BDI, Indian shipping stocks out of sync with each other

The Baltic Dry Index has been on the upside over the past few days on the increase in demand for Capesize vessels. On the other hand, Indian shipping stocks have not been in tune with the Index

The Baltic Dry Index (BDI) has been on an upward trend over the past two months. The Index moved up by 11% over the past two months. However, Indian shipping stocks have not been on a similar upward trend.

The BDI has moved from 3,242 points on 5 March 2010 to 3,608 points on 7 May 2010, a positive change of 11%. However, Indian shipping stocks are not in tune with the shipping index movement. The Moneylife shipping index witnessed a change of -1% for the period of 8th March-7th May. 

Stock prices of shipping companies (for 30th March-7th May) have moved in the following fashion: Great Eastern Shipping Co Ltd (-1%), Mercator Lines (-15%), Shipping Corporation of India (7%), Shreyas Shipping (7%) and Varun Shipping
(-7%).

Analysts say that the main reason for this anomaly between the Indian shipping industry’s stock prices and the BDI is the concentration of the Index on Capesize vessels. “The BDI is basically dominated by the Capesize index, with the Supramax, Panamax and Handymax indices playing a comparatively small role.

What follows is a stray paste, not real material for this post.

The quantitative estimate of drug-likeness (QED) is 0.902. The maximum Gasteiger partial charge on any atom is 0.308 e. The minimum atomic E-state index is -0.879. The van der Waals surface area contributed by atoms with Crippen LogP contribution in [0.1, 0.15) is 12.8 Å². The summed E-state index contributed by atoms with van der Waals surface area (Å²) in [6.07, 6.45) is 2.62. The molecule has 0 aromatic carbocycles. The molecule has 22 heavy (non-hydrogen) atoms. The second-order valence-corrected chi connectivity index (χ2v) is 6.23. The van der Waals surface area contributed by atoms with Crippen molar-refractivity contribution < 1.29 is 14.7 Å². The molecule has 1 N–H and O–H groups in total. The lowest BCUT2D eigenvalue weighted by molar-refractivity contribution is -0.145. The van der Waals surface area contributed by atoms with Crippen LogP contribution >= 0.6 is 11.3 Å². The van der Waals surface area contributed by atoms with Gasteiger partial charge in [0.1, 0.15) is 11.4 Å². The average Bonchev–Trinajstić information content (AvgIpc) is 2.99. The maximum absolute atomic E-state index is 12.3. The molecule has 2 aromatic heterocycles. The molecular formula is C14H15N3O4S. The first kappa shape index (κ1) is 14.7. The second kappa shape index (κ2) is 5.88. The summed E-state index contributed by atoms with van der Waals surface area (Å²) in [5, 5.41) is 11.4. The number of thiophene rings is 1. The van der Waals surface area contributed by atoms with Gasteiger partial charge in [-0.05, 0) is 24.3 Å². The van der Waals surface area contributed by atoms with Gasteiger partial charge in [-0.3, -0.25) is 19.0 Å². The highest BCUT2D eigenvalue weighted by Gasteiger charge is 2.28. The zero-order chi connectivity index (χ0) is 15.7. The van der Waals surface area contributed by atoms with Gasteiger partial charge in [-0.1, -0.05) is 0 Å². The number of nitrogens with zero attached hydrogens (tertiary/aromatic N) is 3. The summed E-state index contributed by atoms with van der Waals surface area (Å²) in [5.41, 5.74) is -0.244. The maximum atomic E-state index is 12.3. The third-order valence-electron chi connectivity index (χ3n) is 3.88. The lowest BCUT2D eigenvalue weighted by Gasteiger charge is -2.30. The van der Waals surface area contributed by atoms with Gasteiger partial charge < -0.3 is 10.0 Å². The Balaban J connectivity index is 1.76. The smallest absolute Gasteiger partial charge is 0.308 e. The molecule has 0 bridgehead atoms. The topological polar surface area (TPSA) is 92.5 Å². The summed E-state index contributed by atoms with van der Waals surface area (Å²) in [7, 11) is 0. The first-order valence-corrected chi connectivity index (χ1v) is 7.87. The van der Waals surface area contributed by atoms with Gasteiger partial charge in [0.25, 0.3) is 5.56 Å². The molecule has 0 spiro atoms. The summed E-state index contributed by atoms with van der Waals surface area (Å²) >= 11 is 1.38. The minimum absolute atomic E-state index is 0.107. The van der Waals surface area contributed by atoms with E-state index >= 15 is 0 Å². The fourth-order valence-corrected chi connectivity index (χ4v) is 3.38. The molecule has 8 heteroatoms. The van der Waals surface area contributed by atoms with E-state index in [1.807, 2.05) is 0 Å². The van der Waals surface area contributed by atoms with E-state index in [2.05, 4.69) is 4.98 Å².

The Capesize index is moving upwards—the Panamax, Supramax and Handymax indices are currently soft. If you look at the asset modelling of shipping companies in India, we do not have major Capesize capacity; we have major concentration on Handymax & Panamax, and some amount on Supramax. That is one of the reasons why Indian shipping company stocks are not moving in line with the BDI,” explained Kunal Lakhan, research analyst, KR Choksey.

The analyst pointed out that the increase in Indian iron-ore export duty by 5% has led to a shift of Chinese iron-ore purchases from other countries, specifically Australia and Brazil. This is turn had a positive effect on the BDI, as iron-ore exports from Australia and Brazil are generally through Capesize vessels.

Going forward, the BDI is likely to show a positive change with growing demand for iron ore. Further, China’s coal demand is also expected to increase, thus adding to more robust growth in global shipping traffic.

What do all these changes hold for India? A positive growth for Indian companies seems to be unlikely, at least on the bulk side. “Shipping traffic has shifted from India (iron ore) to countries like Australia and Brazil. In addition, with the onset of the monsoon, shipping of coal and iron ore will take a hit,” added the analyst.

 

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